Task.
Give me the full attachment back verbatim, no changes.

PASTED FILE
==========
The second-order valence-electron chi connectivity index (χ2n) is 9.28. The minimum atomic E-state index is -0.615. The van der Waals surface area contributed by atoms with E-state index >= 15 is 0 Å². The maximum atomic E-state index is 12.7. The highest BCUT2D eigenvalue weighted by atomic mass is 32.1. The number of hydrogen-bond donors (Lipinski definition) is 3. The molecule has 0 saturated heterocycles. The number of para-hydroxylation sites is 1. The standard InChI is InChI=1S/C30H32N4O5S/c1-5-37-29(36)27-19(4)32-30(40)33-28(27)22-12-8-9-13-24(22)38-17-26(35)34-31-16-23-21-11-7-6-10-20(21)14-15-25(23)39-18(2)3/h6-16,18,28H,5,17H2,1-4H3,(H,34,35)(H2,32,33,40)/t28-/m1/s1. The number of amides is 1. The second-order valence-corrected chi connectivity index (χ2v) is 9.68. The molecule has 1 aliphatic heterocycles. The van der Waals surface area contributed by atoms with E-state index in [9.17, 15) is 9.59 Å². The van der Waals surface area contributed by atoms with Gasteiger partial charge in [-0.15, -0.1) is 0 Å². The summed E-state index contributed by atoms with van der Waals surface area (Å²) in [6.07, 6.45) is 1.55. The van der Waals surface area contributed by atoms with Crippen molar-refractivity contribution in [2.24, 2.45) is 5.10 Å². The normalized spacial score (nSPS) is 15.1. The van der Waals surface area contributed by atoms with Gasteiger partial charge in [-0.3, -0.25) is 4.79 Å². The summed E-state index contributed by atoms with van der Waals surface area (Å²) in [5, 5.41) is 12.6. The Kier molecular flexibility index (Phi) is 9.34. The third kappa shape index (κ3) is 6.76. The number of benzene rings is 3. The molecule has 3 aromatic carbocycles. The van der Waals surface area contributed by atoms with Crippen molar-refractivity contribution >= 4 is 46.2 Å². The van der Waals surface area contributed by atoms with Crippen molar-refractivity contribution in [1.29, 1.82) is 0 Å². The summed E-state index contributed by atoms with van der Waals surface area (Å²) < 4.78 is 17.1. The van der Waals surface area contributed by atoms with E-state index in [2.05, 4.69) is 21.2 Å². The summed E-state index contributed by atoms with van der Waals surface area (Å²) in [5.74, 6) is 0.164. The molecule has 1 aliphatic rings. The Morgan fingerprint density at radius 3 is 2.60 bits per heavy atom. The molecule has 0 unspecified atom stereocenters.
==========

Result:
The second-order valence-electron chi connectivity index (χ2n) is 9.28. The minimum atomic E-state index is -0.615. The van der Waals surface area contributed by atoms with E-state index >= 15 is 0 Å². The maximum atomic E-state index is 12.7. The highest BCUT2D eigenvalue weighted by atomic mass is 32.1. The number of hydrogen-bond donors (Lipinski definition) is 3. The molecule has 0 saturated heterocycles. The number of para-hydroxylation sites is 1. The standard InChI is InChI=1S/C30H32N4O5S/c1-5-37-29(36)27-19(4)32-30(40)33-28(27)22-12-8-9-13-24(22)38-17-26(35)34-31-16-23-21-11-7-6-10-20(21)14-15-25(23)39-18(2)3/h6-16,18,28H,5,17H2,1-4H3,(H,34,35)(H2,32,33,40)/t28-/m1/s1. The number of amides is 1. The second-order valence-corrected chi connectivity index (χ2v) is 9.68. The molecule has 1 aliphatic heterocycles. The van der Waals surface area contributed by atoms with E-state index in [9.17, 15) is 9.59 Å². The van der Waals surface area contributed by atoms with Gasteiger partial charge in [-0.15, -0.1) is 0 Å². The summed E-state index contributed by atoms with van der Waals surface area (Å²) in [6.07, 6.45) is 1.55. The van der Waals surface area contributed by atoms with Crippen molar-refractivity contribution in [2.24, 2.45) is 5.10 Å². The normalized spacial score (nSPS) is 15.1. The van der Waals surface area contributed by atoms with Gasteiger partial charge in [-0.3, -0.25) is 4.79 Å². The summed E-state index contributed by atoms with van der Waals surface area (Å²) in [5, 5.41) is 12.6. The Kier molecular flexibility index (Phi) is 9.34. The third kappa shape index (κ3) is 6.76. The number of benzene rings is 3. The molecule has 3 aromatic carbocycles. The van der Waals surface area contributed by atoms with Crippen molar-refractivity contribution >= 4 is 46.2 Å². The van der Waals surface area contributed by atoms with Crippen molar-refractivity contribution in [1.29, 1.82) is 0 Å². The summed E-state index contributed by atoms with van der Waals surface area (Å²) < 4.78 is 17.1. The van der Waals surface area contributed by atoms with E-state index in [2.05, 4.69) is 21.2 Å². The summed E-state index contributed by atoms with van der Waals surface area (Å²) in [5.74, 6) is 0.164. The molecule has 1 aliphatic rings. The Morgan fingerprint density at radius 3 is 2.60 bits per heavy atom. The molecule has 0 unspecified atom stereocenters.